Due to a growing Clinical and Administrative team and the desperate need for more space to better meet the needs of our patients, we’re on the move again! Boston Psychiatric Care’s new office is now located at 233 Needham Street in the bustling Newton Highlands area. To find our office, use the elevator to go to the 4th floor to suite 404E. Our new office is handicap accessible and includes free parking in the building’s garage. To help you find our office look for the Bank of America sign out front directly across from Starbucks Coffee and Boston Soup Factory.
Now Available in office at BPC
Boston Psychiatric Care has now implemented the use of QbTest, one of the widest FDA cleared medical device that provides objective data for diagnosing and treating ADHD for patients ages 6-60.
We are excited to make this amazing technology available to our patients and the patient’s of our colleagues.
The evidence-based testing performed in our clinic is different than traditional testing that you may have seen or have familiarity with. Our practice uses QbTest to increase safety, improve the quality of care we can provide our patients, enhance our assessment visits for initial evaluation of ADHD symptoms and to help measure how our patients are responding to treatment that has been prescribed by their provider.
QbTest involves a 15 to 20 minute, nonverbal, continuous performance test that appears on the
computer. QbTest is a computer assisted attention and impulse control task and simultaneous
recording of activity using an infrared camera for very precise motion measurements. The results are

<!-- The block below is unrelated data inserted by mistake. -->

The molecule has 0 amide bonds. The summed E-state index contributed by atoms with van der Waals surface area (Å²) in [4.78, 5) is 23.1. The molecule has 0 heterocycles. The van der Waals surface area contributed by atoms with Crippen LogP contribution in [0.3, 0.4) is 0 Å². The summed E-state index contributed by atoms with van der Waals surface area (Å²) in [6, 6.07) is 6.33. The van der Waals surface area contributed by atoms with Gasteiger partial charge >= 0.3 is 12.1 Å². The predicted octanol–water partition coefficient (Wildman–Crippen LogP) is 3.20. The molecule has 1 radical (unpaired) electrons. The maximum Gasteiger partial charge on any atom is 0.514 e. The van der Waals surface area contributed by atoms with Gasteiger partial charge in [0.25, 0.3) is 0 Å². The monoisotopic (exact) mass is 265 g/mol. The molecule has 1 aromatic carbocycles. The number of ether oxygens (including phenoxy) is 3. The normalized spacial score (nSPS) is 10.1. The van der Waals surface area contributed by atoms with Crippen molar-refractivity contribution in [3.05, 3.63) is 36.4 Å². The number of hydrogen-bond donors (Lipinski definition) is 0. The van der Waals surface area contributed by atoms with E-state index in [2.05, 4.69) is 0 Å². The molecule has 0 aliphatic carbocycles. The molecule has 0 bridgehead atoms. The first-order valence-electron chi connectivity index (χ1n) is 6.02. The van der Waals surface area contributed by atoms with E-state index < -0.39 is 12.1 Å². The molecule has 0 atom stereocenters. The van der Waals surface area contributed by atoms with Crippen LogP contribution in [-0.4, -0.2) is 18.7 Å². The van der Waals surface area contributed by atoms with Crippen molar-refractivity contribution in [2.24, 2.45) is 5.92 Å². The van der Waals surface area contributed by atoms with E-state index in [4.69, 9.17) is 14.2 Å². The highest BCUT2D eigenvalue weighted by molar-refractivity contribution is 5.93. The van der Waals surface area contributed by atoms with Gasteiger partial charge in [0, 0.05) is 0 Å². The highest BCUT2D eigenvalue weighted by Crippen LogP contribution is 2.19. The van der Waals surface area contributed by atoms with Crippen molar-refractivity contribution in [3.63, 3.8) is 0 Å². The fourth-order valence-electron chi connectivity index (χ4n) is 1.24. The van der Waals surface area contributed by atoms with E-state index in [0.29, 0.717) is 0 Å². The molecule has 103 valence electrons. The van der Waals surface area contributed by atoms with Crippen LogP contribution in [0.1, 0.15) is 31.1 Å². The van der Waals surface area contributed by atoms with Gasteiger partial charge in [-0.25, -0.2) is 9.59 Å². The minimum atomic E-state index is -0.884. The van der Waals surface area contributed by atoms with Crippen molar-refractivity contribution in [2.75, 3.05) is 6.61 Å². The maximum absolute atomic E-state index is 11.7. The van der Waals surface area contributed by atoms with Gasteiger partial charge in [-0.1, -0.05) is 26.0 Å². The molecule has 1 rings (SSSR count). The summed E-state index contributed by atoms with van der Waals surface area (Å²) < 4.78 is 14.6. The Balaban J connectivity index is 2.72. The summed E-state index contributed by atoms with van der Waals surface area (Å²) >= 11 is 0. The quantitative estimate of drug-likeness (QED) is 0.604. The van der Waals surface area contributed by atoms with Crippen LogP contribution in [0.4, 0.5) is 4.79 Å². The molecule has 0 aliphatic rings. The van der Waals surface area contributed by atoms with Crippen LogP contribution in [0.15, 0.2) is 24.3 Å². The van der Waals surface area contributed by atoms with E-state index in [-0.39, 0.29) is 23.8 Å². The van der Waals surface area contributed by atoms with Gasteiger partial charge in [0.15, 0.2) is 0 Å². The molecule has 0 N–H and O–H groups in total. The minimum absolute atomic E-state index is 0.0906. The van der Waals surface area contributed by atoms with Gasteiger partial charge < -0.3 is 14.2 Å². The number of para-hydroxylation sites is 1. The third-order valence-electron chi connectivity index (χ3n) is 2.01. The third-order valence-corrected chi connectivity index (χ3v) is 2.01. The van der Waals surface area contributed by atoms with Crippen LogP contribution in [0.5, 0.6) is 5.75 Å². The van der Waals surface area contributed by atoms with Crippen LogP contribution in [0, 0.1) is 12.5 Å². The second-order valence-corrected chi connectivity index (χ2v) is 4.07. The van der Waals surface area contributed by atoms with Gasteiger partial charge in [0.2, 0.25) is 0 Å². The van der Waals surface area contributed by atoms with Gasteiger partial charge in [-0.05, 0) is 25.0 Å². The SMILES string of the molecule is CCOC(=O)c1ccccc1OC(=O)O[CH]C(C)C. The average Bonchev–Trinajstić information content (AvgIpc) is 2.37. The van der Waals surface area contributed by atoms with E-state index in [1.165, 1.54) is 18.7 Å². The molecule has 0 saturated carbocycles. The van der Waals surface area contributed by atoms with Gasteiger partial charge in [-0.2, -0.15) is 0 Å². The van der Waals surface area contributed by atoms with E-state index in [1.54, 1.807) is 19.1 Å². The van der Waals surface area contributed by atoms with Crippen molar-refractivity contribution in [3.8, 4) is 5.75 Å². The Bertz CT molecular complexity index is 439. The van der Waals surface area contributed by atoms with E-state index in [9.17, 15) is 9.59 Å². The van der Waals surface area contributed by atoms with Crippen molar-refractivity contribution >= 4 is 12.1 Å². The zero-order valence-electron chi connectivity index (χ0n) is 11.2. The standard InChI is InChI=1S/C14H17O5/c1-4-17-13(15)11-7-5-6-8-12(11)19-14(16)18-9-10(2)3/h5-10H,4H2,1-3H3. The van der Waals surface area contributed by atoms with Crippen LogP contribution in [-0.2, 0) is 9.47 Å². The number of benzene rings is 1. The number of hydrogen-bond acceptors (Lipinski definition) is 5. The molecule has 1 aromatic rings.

then compared to an age and gender matched normative group, and are then incorporated into the
clinical interview and rating scales to reach a more accurate diagnosis. If an ADHD diagnosis is
established, QbTest is used to help monitor the patient’s response to treatment, and aids our clinic in
achieving treatment optimization. If it is determined that you do have ADHD, follow up testing will be
required once treatment is prescribed.
We strive to individualize the care and treatment for our patients and our goal is to bring more objective
measures to the process of diagnosing and treating those with ADHD in our community. In our efforts to improve the quality of care for our ADHD patients, we are implementing objective testing throughout the treatment process to measure treatment efficacy to ensure you are getting the most out of your ADHD care.
We encourage those interested to reach out to us if interested in viewing sample reports, clinical documentation, or learn to more about how we are working to improve our patients’ outcomes and create a better view of ADHD.
If you are a clinician please click below to refer a patient for testing. There is no need to print. The form can be filled and sent electronically through our secure HIPPA compliant platform through Updox. Patient’s need not be receiving medication management at our clinic to be referred for testing. We are happy to provide reports to other prescribers and psychotherapists.
If you are a patient, please share this web page with your clinician so that they may provide you a referral.
(photo above of our Assistant Office Manager Keiana during our QBTest technician training)